Kinematic and electromyographic analysis of the push movement in tai chi. (1/115)

BACKGROUND: Tai chi is a form of exercise derived from the martial art folk traditions of China. The force used in tai chi includes different principles of mechanical advantage. No studies on the kinematic features of tai chi exercise have been published. OBJECTIVE: To analyse the kinematics and electromyographic characteristics of tai chi. METHODS: An experienced tai chi master was asked to perform a sequence of basic movements: ward off, roll back, press, and push. The movements were videotaped and digitised using a motion analysis system. Electromyographic activities of the lumbar erector spinae, rectus femoris, medial hamstrings, and medial head of gastrocnemius were recorded by surface electrodes. The push movement data were analysed. RESULTS: The medial hamstrings and medial head of gastrocnemius muscle groups maintained low activity, with higher electromyographic values in the lumbar erector spinae and substantially higher ones in the rectus femoris during the push movement. Both concentric and eccentric contractions occurred in muscles of the lower limbs, with eccentric contraction occurring mainly in the anti-gravity muscles such as the rectus femoris and the medial head of gastrocnemius. The forward and backward shifts in centre of gravity (CG) were mainly accomplished by increasing and decreasing respectively the joint angles of the bilateral lower limbs rather than by adopting a forward or backward postural lean. The path of the CG in the anteroposterior and mediolateral component was unique, and the sway or deviation from the path was small. The master maintained an upright posture and maintained a low CG (hips, knees, and ankles bent) while travelling slowly and steadily from one position to another. CONCLUSION: The eccentric muscle contraction of the lower limbs in the push movement of tai chi may help to strengthen the muscles.  (+info)

Physiological benefits of 24-style Taijiquan exercise in middle-aged women. (2/115)

This study examined the physiological benefits of 24-style Taijiquan (24TJQ) exercises by comparing heart rate (HR), respiratory rate (RR), exercise intensity, electroencephalograph, surface electromyography and surface thermograph, as well as the results of physical fitness test in 20 middle-aged women (10 skilled participants and 10 novices). The data from the skilled participants showed greater values in sit-ups (p<0.01), side step (p<0.01) and stand trunk flexion (p<0.05), moreover, the statistic data demonstrated not only greater HR (p<0.05) or lower RR during exercise, but also higher beta%-power during the experiment, higher alpha%-power in the eye-closed period and central alpha dominant after exercise. These results suggest that 24TJQ is effective to promote physiological benefits in middle-aged women. It attracts strong interest and is helpful to induce psychological relaxation and mental concentration.  (+info)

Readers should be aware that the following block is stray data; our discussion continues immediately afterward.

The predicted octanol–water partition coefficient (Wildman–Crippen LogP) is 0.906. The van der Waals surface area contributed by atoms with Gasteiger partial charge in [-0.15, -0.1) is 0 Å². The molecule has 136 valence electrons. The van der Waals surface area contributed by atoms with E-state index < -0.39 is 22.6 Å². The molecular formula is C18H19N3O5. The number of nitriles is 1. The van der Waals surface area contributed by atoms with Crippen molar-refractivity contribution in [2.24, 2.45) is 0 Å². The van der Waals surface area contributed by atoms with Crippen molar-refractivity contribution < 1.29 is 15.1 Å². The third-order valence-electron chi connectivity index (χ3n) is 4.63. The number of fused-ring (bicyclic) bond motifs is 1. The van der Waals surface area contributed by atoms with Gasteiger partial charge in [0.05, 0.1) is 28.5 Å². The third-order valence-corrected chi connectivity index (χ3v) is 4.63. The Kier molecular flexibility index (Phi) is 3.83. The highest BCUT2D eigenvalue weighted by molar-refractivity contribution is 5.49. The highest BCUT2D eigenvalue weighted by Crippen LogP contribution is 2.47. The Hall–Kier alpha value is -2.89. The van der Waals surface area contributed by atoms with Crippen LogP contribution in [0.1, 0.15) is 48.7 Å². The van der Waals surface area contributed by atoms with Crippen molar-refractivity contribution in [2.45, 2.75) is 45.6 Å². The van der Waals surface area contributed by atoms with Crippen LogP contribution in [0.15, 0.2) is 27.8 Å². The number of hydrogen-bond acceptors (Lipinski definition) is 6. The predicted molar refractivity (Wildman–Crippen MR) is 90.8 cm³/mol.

Effect of tai chi exercise on proprioception of ankle and knee joints in old people. (3/115)

OBJECTIVES: To assess if tai chi, a traditional Chinese form of exercise, could improve proprioception in old people and if the effects of tai chi on proprioception are more evident than other exercise forms in the elderly. METHODS: By detecting the threshold of passive movement, ankle and knee joint kinaesthesis was measured in 21 elderly long term tai chi practitioners (TC group), 20 elderly long term swimmers/runners (S/R group), and 27 elderly sedentary controls (control group). RESULTS: Ankle joint kinaesthesis differed significantly among the three groups (p = 0.001). Subjects in the TC group could detect a significantly smaller amount of motion than those in the S/R group (p = 0.022) and control group (p = 0.001). No significant difference was found between the S/R group and the control group (p = 0.701). The threshold for detection of passive motion was significantly different in knee extension and flexion. For knee flexion, the TC group showed a significantly lower mean threshold for detection of passive motion than the control group (p = 0.026). There were no significant differences between the S/R group and control group (p = 0.312), or between the TC group and S/R group (p = 0.533). For knee extension, no significant difference was noted among the three groups (p = 0.597). CONCLUSIONS: The elderly people who regularly practiced tai chi not only showed better proprioception at the ankle and knee joints than sedentary controls, but also better ankle kinaesthesis than swimmers/runners. The large benefits of tai chi exercise on proprioception may result in the maintenance of balance control in older people.  (+info)